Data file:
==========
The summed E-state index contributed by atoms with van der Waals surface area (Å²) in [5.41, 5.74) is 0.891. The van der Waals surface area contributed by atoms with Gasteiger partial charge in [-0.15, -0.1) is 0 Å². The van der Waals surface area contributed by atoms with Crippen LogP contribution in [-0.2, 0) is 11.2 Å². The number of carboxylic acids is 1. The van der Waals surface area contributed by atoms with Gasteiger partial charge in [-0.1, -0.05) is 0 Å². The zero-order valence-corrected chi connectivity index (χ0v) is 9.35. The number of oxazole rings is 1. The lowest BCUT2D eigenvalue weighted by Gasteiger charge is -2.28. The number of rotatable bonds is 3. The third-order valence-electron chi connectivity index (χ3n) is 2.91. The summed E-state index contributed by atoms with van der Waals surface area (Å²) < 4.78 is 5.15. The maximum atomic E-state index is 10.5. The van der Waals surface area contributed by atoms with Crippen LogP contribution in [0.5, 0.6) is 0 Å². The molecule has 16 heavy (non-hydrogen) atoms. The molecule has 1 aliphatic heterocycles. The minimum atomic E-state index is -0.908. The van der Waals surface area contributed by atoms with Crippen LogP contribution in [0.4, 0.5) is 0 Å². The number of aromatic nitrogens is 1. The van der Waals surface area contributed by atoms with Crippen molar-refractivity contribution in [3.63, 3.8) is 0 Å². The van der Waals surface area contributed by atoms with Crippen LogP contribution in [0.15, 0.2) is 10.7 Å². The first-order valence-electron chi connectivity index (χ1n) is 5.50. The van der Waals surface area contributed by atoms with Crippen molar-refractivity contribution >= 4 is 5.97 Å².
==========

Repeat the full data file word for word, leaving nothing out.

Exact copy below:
The summed E-state index contributed by atoms with van der Waals surface area (Å²) in [5.41, 5.74) is 0.891. The van der Waals surface area contributed by atoms with Gasteiger partial charge in [-0.15, -0.1) is 0 Å². The van der Waals surface area contributed by atoms with Crippen LogP contribution in [-0.2, 0) is 11.2 Å². The number of carboxylic acids is 1. The van der Waals surface area contributed by atoms with Gasteiger partial charge in [-0.1, -0.05) is 0 Å². The zero-order valence-corrected chi connectivity index (χ0v) is 9.35. The number of oxazole rings is 1. The lowest BCUT2D eigenvalue weighted by Gasteiger charge is -2.28. The number of rotatable bonds is 3. The third-order valence-electron chi connectivity index (χ3n) is 2.91. The summed E-state index contributed by atoms with van der Waals surface area (Å²) < 4.78 is 5.15. The maximum atomic E-state index is 10.5. The van der Waals surface area contributed by atoms with Crippen LogP contribution in [0.5, 0.6) is 0 Å². The molecule has 16 heavy (non-hydrogen) atoms. The molecule has 1 aliphatic heterocycles. The minimum atomic E-state index is -0.908. The van der Waals surface area contributed by atoms with Crippen LogP contribution in [0.4, 0.5) is 0 Å². The number of aromatic nitrogens is 1. The van der Waals surface area contributed by atoms with Crippen molar-refractivity contribution in [3.63, 3.8) is 0 Å². The van der Waals surface area contributed by atoms with Crippen LogP contribution in [0.15, 0.2) is 10.7 Å². The first-order valence-electron chi connectivity index (χ1n) is 5.50. The van der Waals surface area contributed by atoms with Crippen molar-refractivity contribution >= 4 is 5.97 Å².